Many things change, but much remains too.
Many, many, many years ago, the bunch of us classmates-turned-friends from CJC, attended one of the first few wakes together – that of one of our grandfathers. I remember thinking then, this must be the start of adulthood – having to face up to these painful goodbyes. I remember dreading then, how with each wake we attend, we would really be moving more intimately close to the deceased.
One guy friend asked in typical 19-year-old-boy-manner, “Why do we need to come to this wake? We don’t even know her grandfather!” I said something about being present for our friend in spite of knowing or not knowing her grandfather.
If memory serves me right, that was probably 15 years ago.
From then till now, the same group has been present for my grandfather’s, both my grandmothers’ and sadly, my father’s wake.
Tonight, the same bunch of us attended the wake of another friend’s beloved grandmother.
It strikes me how despite our busy schedules and the demands of daily life (there is work of course, but not forgetting the simpler and yet equally real demands required by relationship commitments, dating, Church, family, staying connected with other people, socialising, or simply just getting through one week to the next), friends who can be absent every now and then, would still show up just to be present in solidarity with the one who’s hurting and grieving.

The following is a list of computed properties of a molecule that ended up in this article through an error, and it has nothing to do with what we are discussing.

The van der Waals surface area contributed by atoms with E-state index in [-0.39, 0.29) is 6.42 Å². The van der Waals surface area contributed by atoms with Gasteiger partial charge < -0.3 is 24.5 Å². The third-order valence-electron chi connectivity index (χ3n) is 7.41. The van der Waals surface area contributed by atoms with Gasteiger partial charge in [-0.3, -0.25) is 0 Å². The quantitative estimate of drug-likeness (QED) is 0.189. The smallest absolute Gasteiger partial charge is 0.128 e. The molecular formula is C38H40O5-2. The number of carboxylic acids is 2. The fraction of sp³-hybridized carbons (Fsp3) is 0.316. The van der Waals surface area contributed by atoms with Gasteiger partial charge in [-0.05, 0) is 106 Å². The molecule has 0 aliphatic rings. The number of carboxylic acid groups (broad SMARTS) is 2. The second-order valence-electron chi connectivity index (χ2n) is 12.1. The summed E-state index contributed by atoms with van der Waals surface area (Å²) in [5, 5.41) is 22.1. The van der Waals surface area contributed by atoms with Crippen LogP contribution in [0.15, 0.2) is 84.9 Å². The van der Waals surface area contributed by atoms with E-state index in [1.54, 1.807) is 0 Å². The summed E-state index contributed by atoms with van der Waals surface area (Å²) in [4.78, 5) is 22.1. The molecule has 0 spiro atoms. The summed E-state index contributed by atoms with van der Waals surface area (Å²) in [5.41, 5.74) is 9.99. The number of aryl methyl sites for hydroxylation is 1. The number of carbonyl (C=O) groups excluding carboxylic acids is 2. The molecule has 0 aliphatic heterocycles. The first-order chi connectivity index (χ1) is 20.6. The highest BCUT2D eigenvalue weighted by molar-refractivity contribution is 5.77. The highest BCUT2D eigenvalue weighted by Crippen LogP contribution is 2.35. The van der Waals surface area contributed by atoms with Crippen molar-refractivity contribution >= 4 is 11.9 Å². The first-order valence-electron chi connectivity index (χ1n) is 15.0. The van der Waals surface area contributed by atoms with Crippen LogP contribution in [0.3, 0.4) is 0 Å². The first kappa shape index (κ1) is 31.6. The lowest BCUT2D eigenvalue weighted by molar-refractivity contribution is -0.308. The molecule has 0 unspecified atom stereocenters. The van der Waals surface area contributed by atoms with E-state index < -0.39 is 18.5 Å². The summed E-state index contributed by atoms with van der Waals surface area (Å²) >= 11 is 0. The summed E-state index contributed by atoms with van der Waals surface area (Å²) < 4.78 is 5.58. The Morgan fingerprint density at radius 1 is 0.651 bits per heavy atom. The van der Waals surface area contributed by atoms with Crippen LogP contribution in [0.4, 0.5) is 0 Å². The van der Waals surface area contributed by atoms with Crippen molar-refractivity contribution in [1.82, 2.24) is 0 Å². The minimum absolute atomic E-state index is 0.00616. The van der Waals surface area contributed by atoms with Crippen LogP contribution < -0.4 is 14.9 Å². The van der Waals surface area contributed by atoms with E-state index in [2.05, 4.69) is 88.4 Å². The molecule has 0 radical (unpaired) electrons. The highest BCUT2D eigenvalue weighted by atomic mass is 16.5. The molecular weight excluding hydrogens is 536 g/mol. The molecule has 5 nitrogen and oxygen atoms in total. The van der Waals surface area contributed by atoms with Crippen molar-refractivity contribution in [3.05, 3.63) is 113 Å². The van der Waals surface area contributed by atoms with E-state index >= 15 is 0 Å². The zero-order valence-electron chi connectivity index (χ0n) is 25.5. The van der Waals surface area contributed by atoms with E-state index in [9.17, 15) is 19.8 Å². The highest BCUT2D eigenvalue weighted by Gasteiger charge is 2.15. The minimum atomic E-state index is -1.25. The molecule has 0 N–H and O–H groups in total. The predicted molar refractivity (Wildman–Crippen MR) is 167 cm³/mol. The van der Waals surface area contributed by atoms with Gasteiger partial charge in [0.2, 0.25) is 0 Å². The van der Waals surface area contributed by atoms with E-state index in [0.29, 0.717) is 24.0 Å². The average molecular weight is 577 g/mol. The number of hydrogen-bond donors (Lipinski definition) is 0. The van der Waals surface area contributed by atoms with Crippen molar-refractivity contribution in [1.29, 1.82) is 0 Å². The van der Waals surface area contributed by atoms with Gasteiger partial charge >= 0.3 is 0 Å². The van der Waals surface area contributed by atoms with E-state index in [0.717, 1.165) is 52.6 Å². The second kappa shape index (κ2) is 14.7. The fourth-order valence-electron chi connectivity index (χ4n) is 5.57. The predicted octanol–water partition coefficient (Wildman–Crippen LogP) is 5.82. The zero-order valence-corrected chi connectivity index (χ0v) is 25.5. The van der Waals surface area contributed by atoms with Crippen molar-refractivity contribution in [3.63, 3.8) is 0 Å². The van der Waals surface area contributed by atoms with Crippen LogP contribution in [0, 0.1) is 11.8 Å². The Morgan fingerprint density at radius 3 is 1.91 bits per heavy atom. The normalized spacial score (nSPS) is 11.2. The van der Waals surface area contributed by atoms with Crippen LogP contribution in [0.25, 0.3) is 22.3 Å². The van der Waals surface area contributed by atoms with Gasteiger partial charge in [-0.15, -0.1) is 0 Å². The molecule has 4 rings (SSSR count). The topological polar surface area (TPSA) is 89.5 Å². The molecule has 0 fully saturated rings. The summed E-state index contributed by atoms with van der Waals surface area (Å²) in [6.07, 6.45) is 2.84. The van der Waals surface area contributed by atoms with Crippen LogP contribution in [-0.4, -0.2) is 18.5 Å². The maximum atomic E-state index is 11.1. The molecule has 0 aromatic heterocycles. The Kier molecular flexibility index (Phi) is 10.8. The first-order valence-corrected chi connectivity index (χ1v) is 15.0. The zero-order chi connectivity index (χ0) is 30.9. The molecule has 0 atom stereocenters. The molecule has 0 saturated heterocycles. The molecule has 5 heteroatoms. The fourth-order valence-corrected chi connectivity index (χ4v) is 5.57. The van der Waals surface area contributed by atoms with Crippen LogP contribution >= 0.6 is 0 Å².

Interestingly, at such times, there isn’t much grieving and mourning, but quite a fair amount of smiles and laughter going around. I wonder if it’s a form of denial for the family, or sheer exhaustion… but I personally find it comforting that one can be dying inside and still truly laugh at the opportunity of being together and exchanging silly anecdotes of our lives.
There is no need to wear grief on our sleeve.
I’ve been absent a lot from my friends’ lives, especially getting caught up with my share of commitments to everything else. But I still cherish the easy way our conversations flow and the hilarious ways we poke fun at one another, with no offense meant and none taken, reassured by our friendships and knowing that despite having drifted from one another at different times in our lives, we can always return and be together as one group, the way we have been for 17 years.
This gramma of our friend’s has always welcomed us to her home and always fed us well with homemade cookies when we were very much younger. Even in her passing, she has offered us a time to be together.
May you rest in peace, dear granny.